17. After you've colored your square, save the ROM with TLP, then go back to your hex editor and look what's there now. Look down past 16F444 a little ways, specifically at the address 16F600. Notice those bytes have changed to something else? 16F600 is where exactly these changes started, and will be our new enemy's “Enemy Tiles” pointer, but let's not get too ahead of ourselves.
18. Next, drag-and-drop Zoomer's graphics over to this free space, using 16F600 as the very 'top left' or beginning portion of the enemy's tiles so that you've copied the whole Zoomer in the same graphical order that it was originally in, like in the picture below. Save the ROM with TLP after you do this.
Now, if you look back in your hex editor at 16F600, you'll see that there's a lot more data written there, with 'gaps' of free space here and there. This is normal. The free space gaps are there because the Zoomer's graphics didn't stretch all the way across TLP's grid (notice that there are 3, 3 and then 6 empty squares to the right of Zoomer). For an enemy with graphics that were 16 tiles across and had no empty spaces, this wouldn't happen. These parts of the free space will most likely not be used.
So what now? We've copied the enemy graphics to a new place in the ROM and know where they are. Next up is giving the enemy its own DNA, its own palette, then its own .GIF file that SMILE uses for placing them in a room, and a .TXT file with info about your new enemy. Enemy DNA is located in bank $A0 and is 64 bytes long. Enemy colors are in bank $A2 and use 32 bytes.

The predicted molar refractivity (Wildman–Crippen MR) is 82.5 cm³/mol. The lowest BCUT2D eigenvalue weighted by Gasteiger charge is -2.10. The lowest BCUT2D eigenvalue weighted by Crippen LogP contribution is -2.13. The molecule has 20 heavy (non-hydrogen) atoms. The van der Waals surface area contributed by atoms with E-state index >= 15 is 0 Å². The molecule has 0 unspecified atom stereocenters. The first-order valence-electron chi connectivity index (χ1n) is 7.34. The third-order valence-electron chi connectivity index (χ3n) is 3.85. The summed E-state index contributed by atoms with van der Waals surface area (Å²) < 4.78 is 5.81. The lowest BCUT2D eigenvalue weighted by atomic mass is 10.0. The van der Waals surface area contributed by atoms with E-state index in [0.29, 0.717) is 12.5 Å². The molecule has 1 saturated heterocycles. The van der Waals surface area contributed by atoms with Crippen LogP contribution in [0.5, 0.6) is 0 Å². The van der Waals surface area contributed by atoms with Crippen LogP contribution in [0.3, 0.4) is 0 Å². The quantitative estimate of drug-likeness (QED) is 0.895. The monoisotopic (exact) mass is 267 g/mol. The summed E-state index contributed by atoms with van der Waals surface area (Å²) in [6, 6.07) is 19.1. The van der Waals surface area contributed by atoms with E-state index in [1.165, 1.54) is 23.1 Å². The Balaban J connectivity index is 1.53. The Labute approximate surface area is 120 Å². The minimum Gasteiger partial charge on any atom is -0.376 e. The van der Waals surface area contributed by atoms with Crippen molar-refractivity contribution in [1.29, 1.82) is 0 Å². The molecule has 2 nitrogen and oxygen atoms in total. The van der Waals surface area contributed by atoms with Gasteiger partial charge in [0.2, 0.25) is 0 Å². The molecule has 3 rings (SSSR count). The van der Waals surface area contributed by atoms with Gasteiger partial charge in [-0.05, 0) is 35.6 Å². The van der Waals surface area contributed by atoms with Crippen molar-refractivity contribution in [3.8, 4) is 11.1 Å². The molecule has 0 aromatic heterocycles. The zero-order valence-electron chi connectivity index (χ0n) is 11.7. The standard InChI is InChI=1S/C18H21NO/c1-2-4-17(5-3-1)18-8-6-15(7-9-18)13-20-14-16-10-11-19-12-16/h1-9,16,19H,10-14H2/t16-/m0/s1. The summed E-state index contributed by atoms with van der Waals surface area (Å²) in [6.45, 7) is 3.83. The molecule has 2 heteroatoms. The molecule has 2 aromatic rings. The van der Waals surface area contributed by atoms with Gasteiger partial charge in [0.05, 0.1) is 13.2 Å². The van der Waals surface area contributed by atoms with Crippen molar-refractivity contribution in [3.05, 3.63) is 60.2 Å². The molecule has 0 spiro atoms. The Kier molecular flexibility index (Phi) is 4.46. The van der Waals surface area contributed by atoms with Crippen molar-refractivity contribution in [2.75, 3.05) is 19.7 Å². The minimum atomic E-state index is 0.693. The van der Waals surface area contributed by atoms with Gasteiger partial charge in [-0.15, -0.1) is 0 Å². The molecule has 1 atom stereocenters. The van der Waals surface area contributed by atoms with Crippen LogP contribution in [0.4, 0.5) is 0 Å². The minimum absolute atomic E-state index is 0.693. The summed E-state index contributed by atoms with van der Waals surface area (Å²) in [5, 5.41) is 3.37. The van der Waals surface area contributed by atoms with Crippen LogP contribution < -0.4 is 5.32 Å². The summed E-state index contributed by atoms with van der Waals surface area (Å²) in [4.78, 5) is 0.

19. Look for 64+ bytes of space in bank $A0. I'm going to use 107800, which is the PC address. Its LoROM equivalent is A0F800. The last 4 digits of this LoROM value (F800) will be the new enemy ID, so remember it.
20. Since enemy colors are in bank $A2, we'll need 32+ bytes of free space in this bank also. I'm going to use PC address 1174C0, which is A2F4C0 in LoROM.
21. In your SMILE folder, navigate to “smile\files\Enemies” and make copies of DCFF.gif and DCFF.txt. Rename them to F800.gif and F800.txt.
22. In SMILE, if your enemy editor is still open from earlier, close it then open it back up. Now scroll to the very bottom of the enemy list. You should see that there is an enemy 1D F800 there now, which looks identical to Zoomer, and has the same description at the bottom in SMILE as a Zoomer does. These are F800.gif and F800.txt at work.
23. Scroll up to where the real Zoomer is in the enemy list and click on “DCFF.” After that, click on “Copy DNA.” Now just scroll back down to “F800” and click on it, then click “Paste DCFF DNA.” Once that's all done, click “Save Enemy DNA.” If you couldn't tell, this gives the fresh new clone we just made (F800) the Zoomer's data. No sense in testing this new enemy, it won't work just yet. We need to set up its other stuff first.
24. Look at the “Enemy Tiles” pointer in F800's enemy DNA again like you did earlier with DCFF. This pointer still says AE8000, which goes to Zoomer's old graphics. Change it to ADF600, which is the LoROM version of address 16F600 - if you remember from step 17 earlier, we determined this new tile pointer by where the duplicated graphics were placed. “Save Enemy DNA” after you do this.